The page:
Swiss police came up with a new, and highly controversial, plan to get suspects to turn themselves in.
According to Ha’aretz newspaper, the police will release a pixelated photo of suspects to the media, along with a message warning that unless they turn themselves in within a week, unpixelated photos will be published and the public will be asked to identify them.
As you can imagine, the new policy is said to cause quite a stir among politicians and lawyers.
Ha’aretz reports that the Zurich police has decided to implement the new protocol against suspected sex offenders after a similar protocol showed a 75% success rate when it came to capturing hooligans at soccer stadiums.
The first step of the protocol is to identify the suspect on the high quality security cameras. Next, assuming that only the suspect will identify himself, the police will release a pixelated photo to the media along with the suspicions against him and a strict warning – ‘you’ve got one week to turn yourself in – otherwise we will publish the original photo and ask the public to identify you’.
Not messing around, if the suspect doesn’t report to a police station within the given timeframe, the police will follow through on its threat and circulate the unpixelated photos to the media.
The newspaper mentions that the policy’s intention is to walk the fine line between having to apprehend criminals and maintaining the famous Swiss privacy standards.
The first case in which the new policy was implemented in regards to a suspected sex offender is said to be of a rape that took place in March.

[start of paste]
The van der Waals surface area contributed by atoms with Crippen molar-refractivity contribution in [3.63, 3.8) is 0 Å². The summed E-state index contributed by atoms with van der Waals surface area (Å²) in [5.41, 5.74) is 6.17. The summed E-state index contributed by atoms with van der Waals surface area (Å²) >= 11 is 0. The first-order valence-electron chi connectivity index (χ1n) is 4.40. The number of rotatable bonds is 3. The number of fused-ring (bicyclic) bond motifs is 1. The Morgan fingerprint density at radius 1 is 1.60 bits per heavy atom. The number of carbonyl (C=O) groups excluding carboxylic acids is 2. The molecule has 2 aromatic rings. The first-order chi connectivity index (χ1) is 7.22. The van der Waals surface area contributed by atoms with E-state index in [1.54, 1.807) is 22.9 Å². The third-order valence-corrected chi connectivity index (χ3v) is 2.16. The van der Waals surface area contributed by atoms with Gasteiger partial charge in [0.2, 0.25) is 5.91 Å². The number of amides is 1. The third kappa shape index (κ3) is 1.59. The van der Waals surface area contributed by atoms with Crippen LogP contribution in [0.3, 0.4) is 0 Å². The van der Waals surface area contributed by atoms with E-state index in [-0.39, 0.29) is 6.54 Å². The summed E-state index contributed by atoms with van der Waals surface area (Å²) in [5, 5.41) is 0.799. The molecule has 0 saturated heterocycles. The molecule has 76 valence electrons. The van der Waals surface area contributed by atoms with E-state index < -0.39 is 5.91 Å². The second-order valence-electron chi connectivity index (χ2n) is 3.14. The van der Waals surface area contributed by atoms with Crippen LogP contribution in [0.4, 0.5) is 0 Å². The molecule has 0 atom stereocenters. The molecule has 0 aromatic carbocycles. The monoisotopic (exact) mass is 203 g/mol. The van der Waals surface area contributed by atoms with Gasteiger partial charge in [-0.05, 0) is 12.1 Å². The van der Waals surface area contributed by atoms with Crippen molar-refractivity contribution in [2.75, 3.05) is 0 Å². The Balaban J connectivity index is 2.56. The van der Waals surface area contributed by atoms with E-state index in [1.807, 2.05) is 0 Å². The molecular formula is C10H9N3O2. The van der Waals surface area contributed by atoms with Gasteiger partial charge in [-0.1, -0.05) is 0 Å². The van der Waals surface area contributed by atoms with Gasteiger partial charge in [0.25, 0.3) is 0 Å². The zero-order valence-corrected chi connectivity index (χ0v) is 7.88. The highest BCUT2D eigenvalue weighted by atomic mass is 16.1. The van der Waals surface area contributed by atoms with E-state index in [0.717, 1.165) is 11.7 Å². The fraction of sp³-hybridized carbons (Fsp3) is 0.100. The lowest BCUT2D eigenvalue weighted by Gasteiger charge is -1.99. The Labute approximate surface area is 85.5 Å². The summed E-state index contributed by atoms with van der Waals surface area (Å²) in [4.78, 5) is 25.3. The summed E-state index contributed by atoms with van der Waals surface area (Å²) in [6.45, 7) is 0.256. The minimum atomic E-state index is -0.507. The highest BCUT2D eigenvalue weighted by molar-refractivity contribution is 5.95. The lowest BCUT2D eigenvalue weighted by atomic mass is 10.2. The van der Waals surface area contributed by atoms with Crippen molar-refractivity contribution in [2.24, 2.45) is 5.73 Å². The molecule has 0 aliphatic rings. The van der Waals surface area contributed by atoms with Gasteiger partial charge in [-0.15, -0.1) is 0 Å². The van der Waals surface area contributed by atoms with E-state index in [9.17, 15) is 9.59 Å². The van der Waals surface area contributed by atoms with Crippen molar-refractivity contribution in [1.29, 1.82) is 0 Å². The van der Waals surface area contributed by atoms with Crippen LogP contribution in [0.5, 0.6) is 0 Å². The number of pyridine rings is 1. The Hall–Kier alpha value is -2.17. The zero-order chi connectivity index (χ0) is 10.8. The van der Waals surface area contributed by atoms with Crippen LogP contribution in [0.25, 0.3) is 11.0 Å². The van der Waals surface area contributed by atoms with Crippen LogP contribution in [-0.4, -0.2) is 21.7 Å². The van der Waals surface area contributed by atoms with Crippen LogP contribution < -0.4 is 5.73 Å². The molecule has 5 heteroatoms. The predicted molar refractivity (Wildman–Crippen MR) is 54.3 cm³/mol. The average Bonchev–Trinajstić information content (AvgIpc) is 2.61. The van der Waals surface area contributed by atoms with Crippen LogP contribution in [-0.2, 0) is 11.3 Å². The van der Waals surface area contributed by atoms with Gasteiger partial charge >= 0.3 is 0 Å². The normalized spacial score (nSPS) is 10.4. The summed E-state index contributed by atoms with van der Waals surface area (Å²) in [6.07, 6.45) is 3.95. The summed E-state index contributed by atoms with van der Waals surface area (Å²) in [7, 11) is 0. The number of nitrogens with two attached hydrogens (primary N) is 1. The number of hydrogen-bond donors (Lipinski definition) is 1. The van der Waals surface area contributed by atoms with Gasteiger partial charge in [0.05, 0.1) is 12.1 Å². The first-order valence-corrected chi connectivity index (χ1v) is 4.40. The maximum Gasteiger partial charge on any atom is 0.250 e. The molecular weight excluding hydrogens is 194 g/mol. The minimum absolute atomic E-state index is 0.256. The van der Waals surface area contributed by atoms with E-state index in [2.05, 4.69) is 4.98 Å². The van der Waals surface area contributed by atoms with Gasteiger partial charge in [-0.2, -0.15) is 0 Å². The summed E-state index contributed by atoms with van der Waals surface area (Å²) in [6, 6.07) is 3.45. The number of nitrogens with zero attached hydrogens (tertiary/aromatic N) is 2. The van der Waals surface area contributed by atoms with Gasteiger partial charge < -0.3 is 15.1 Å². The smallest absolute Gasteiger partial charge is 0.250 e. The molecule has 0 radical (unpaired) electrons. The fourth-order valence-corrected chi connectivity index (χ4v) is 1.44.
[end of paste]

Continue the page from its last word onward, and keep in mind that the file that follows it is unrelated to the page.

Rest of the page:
Approximately two weeks ago the Zurich police spokesperson released to the media the pixelated photo seen above, together with the aforementioned warning.
Along with the photo and the warning, police added that last March the suspect allegedly followed the 26-year-old victim on a train in one of Zurich’s suburbs to a bathroom in the last passenger car. He then locked the door and raped her, before escaping the train at one of the next stops.
It is not known whether the suspect saw the photo or not, but either way he failed to meet the deadline and the police released the photo below.
Despite the photo being heavily covered by old-school media and receiving lots of attention on social media, the suspect has not yet been captured, reported Ha’aretz.
That being said, the policy has evoked a heated debate between the legal community and politicians as to possible repercussions, with the newspaper mentioning that three problematic aspects are especially worrying some of the parties involved.
The first claim is that police should not publish a photo of someone who is suspected of committing a serious crime before he has appeared in front of a judge; the second is that any mistake on the police’s end could lead to irreversible consequences, and the third is about how the online community will use this information.
Knowing that once something is online it can never be removed, some naysayers fear that the “internet police” might prevent innocent, and especially convicted, suspects from ever returning to any kind of a normal life again.
It is important to mention that threatening to publish photos of suspects is only done as a last resort, after other options have been exhausted.
As far as I know, the case mentioned above was the only one of its kind thus far, but I expect more to follow unless the police are forced to stop using this tactic.